He Would be 62 Today

With the exception of this blog, I have not mentioned my dad today. Which is unusual because today is his birthday. I always post a memory on Facebook about it but I avoid FB like the plague these days so I didn’t bother. Which means I also didn’t get the few supportive words I get from those anniversary posts. I had therapy today and didn’t bring him up. I chatted with my mom this morning and I did not mention him.

Recently I was confronted with a situation in my neighborhood that called up the painful memories of his life. He was a troubled man and his alcoholism and mood disorder often resulted in physical violence, of which I don’t cognitively remember but somatic memories still trigger trauma response and it’s been a trying few weeks.

So maybe I’m mad at him today. I was never mad that he died by suicide. But I was mad about his addiction. And I am mad today about his addiction, despite intimate personal awareness of living in addiction. I am mad that he never experienced sobriety and stability. That he didn’t “try harder.” I say this knowing the disease process of addiction, knowing what my family has seen me go through, knowing intimately the pain of mental illness and hopelessness. Both things are true. He was sick and fought a hard battle. He was also my dad who was forever inappropriate and unpredictable.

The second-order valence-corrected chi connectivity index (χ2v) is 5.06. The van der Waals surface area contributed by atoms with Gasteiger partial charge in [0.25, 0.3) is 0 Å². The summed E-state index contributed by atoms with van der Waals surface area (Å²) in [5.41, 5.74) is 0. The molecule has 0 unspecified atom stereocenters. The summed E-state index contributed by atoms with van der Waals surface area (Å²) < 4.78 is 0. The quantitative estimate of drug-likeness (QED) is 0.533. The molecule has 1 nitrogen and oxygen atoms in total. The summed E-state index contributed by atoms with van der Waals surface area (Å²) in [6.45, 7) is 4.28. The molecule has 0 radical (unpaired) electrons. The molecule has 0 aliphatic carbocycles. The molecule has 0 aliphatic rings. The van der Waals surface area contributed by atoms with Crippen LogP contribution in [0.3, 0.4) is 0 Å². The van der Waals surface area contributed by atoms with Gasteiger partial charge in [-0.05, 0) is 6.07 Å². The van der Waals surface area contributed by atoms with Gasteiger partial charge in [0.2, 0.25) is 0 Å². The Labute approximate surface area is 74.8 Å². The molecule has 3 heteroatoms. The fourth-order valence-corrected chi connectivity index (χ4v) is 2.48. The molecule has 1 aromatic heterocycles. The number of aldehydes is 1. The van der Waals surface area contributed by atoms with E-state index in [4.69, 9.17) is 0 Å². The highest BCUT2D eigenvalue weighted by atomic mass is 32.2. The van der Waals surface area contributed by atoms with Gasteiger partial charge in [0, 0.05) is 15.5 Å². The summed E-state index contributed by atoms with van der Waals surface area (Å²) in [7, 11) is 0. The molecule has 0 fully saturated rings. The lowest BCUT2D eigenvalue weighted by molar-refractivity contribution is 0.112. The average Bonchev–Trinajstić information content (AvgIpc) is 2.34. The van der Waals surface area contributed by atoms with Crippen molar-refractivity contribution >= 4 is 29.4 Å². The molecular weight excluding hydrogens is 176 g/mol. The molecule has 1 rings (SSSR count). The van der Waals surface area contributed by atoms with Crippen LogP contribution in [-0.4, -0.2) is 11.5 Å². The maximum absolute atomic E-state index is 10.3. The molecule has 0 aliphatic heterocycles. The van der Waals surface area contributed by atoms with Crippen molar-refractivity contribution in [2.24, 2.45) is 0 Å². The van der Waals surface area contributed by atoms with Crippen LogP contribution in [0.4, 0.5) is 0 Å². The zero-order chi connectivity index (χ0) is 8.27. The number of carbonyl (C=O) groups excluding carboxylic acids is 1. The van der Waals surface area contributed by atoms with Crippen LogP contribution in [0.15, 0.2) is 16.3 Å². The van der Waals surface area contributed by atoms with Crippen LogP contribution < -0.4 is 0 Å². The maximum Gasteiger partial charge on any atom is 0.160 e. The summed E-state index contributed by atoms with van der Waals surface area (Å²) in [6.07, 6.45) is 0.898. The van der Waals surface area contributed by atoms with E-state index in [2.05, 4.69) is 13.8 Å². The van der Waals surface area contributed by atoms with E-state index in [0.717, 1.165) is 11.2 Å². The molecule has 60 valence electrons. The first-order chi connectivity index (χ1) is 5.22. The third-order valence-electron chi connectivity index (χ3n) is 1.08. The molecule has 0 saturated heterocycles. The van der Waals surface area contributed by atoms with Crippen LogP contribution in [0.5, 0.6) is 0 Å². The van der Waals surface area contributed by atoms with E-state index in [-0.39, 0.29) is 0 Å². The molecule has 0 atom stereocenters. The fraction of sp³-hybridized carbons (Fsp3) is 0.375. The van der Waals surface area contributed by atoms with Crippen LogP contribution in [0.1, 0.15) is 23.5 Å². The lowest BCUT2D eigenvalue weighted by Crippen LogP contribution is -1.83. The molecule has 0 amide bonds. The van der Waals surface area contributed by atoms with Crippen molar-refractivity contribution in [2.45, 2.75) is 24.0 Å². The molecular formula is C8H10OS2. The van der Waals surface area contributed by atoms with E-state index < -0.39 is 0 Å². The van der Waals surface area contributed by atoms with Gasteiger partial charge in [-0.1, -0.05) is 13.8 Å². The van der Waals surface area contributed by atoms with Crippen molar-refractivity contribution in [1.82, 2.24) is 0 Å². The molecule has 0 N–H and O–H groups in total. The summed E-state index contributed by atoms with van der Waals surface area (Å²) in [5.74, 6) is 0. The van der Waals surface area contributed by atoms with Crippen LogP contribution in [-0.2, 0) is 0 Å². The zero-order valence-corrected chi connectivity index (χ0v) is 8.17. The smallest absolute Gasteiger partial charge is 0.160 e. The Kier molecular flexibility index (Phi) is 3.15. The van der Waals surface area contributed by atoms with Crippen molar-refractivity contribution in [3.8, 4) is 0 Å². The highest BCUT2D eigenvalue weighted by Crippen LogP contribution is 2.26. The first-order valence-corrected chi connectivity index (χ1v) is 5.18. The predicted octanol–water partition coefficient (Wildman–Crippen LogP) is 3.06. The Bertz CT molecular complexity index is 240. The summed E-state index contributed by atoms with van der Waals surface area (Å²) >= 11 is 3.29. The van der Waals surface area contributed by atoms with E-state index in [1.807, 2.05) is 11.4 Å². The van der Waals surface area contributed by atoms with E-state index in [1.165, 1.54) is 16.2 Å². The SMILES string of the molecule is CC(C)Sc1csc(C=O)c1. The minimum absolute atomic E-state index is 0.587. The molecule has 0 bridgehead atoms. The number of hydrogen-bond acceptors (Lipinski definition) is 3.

But I knew he loved me. I knew so young that he was limited in his access to expression of love. I “knew” that dads are absent and that any expression of love was always ready to be whisked away on the breeze. Thus I knew better than to place faith in the availability of that love. It was like the sunshine – warm when visible but cold when not. But I always knew that at some point, whenever I was in his presence, I felt loved.

So I think I’m mad because it’s hard to remember what feeling loved by my daddy is like.

Unaware

The beginning was fine. Just fine. As the work unfolded, the embers began to glow with heat. Had she been paying attention, she would have heard the crackling.

Lazily, the flickering of the flame caressed the pages of discarded knowledge, setting them alight. She continued her task, unaware.

The fire reached still-hot coals from previous books, gaining speed and girth.

As if from a dream, she woke to the inferno, gasping. Its tentacles danced closer, taunting. Perhaps she could outrun it.

Momentum grabbed her wrist and violently drug her away. Panting, she looked back. Ghosts of smoke hinted at the horizon.

Now she could sleep.